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Let's be clear. You might disagree with another animal activist's tactics or campaigns. You may even believe that what they are doing is counterproductive. But do not blame the exploitation of animals on an activist who is trying to save them. That blame lies with the people who breed, buy, sell, slaughter, eat, experiment on, torture, whip, skin, imprison, wear, and kill the animals.
A popular concept in feminism is rape culture, and I'm going to call the same concept in animal rights "speciesist culture." The Women's Center at Marshall University explains rape culture:
Rape Culture is an environment in which rape is prevalent and in which sexual violence against women is normalized and excused in the media and popular culture. Rape culture is perpetuated through the use of misogynistic language, the objectification of women's bodies, and the glamorization of sexual violence, thereby creating a society that disregards women's rights and safety.
One of the most obvious examples of rape culture is blaming the victim, or blaming anyone except the rapist. There may be some things that a victim or bystander can do to decrease the chances of rape, but rape is no one's fault but the rapist's.
Similarly, I'm going define "speciesist culture" as an environment in which animal exploitation is prevalent and in which animal exploitation is normalized and excused in the media and popular culture. Speciesist culture is perpetuated through the use of speciesist language, the objectification of nonhuman animals, and the glamorization of animal exploitation, thereby creating a society that disregards the rights of nonhuman animals. Speciesism, like racism and sexism, is the disparate treatment of individuals based on species.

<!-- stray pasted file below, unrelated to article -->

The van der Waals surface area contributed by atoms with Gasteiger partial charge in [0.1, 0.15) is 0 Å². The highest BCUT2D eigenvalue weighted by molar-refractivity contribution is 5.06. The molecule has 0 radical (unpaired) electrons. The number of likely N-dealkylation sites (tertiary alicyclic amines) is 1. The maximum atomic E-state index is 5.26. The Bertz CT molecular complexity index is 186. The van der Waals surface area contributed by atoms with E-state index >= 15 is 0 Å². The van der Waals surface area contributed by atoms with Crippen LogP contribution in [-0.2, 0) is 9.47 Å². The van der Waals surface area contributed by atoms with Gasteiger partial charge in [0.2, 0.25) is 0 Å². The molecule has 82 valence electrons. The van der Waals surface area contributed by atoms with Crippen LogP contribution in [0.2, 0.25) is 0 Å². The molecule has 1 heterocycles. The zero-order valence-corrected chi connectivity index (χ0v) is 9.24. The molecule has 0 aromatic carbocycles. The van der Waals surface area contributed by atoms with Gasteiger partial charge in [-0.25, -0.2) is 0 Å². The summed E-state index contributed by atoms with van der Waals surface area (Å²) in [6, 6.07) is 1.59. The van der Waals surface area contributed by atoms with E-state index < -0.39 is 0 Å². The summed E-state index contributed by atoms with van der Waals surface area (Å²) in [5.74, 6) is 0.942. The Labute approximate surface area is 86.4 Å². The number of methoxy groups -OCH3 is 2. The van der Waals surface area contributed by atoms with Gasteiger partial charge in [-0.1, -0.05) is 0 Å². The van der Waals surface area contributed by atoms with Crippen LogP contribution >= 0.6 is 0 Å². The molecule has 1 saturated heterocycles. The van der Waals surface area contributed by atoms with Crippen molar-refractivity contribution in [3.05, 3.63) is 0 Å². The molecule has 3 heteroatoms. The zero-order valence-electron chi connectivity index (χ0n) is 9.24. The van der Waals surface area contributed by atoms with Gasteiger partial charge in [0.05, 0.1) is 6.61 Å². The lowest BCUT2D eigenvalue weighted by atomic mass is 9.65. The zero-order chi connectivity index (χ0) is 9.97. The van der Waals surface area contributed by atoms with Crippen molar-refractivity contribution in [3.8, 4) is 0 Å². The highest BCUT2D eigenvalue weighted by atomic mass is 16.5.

I recently saw a discussion online, where two activists disagreed on tactics in a specific campaign. Activist A claimed to be on the verge of victory with negotiations with an exploiter when Activist B came in with her own campaign. According to Activist A, Activist B's campaign ruined everything. The exploiter decided to continue conducting business as usual, and the near-victory turned into defeat. A flood of criticism from many activists blamed Activist B for the continued exploitation of the animals. This - blaming the activist - is speciesist culture. We expect and normalize the exploitation. Instead of blaming the exploiter, people blame the bystander who is trying to help. We make excuses for the exploiter - "He wanted to do the right thing," is the animal rights version of "What was she wearing?"
This is not to say that we can't disagree with each other. I've had quite a few disagreements with other activists regarding campaigns and tactics. But I've never blamed another activist for the continued exploitation of animals. That would contribute to speciesist culture.
Image ©Doris Lin 2013, licensed to About.com, Inc.
Doris Lin, Esq. is an animal rights attorney and Director of Legal Affairs for the Animal Protection League of NJ.
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India is expected to soon pass a law banning the testing of cosmetics on animals, and is considering a ban on the importation of cosmetics tested on animals.
According to The Hindu, the Union Ministry of Health and Family Welfare has started the process of the import ban, while the legislation banning domestic testing is nearing final approval. When the legislation passes, India will be the first South Asian country to pass such a ban.
The European Union passed legislation banning the sale and import of cosmetics tested on animals back in 2009, and the law took effect in 2013. The UK has banned the testing of cosmetics and cosmetics ingredients on animals since 2008. In the U.S., no such ban exists, but consumers can choose to buy cruelty-free products and boycott companies that test on animals.
India is also in the news this week for banning Jallikattu, a version of bullfighting. The ban is the result of a Supreme Court ruling that also bans bullock-cart races and using or training a bull for exhibition or fighting.
Screencap © Doris Lin 2014, licensed to About.com, Inc.
A family in Aledo, TX, has just found out that their veterinarian has been keeping their dog for blood transfusions and experiments after they were told the dog needed to be put down and that the dog would be euthanized.
According to the Raw Story, Marian Harris was told that her dog Sid needed to be put down because of a congenital spinal defect. The Harris family arranged for the clinic to take care of the euthanasia and burial, said good-bye to Sid, and left. Six months later, former employee Mary Brewer informed them that Sid was alive and being bled for plasma and experiments. Brewer said that she quit because the animals were being mistreated.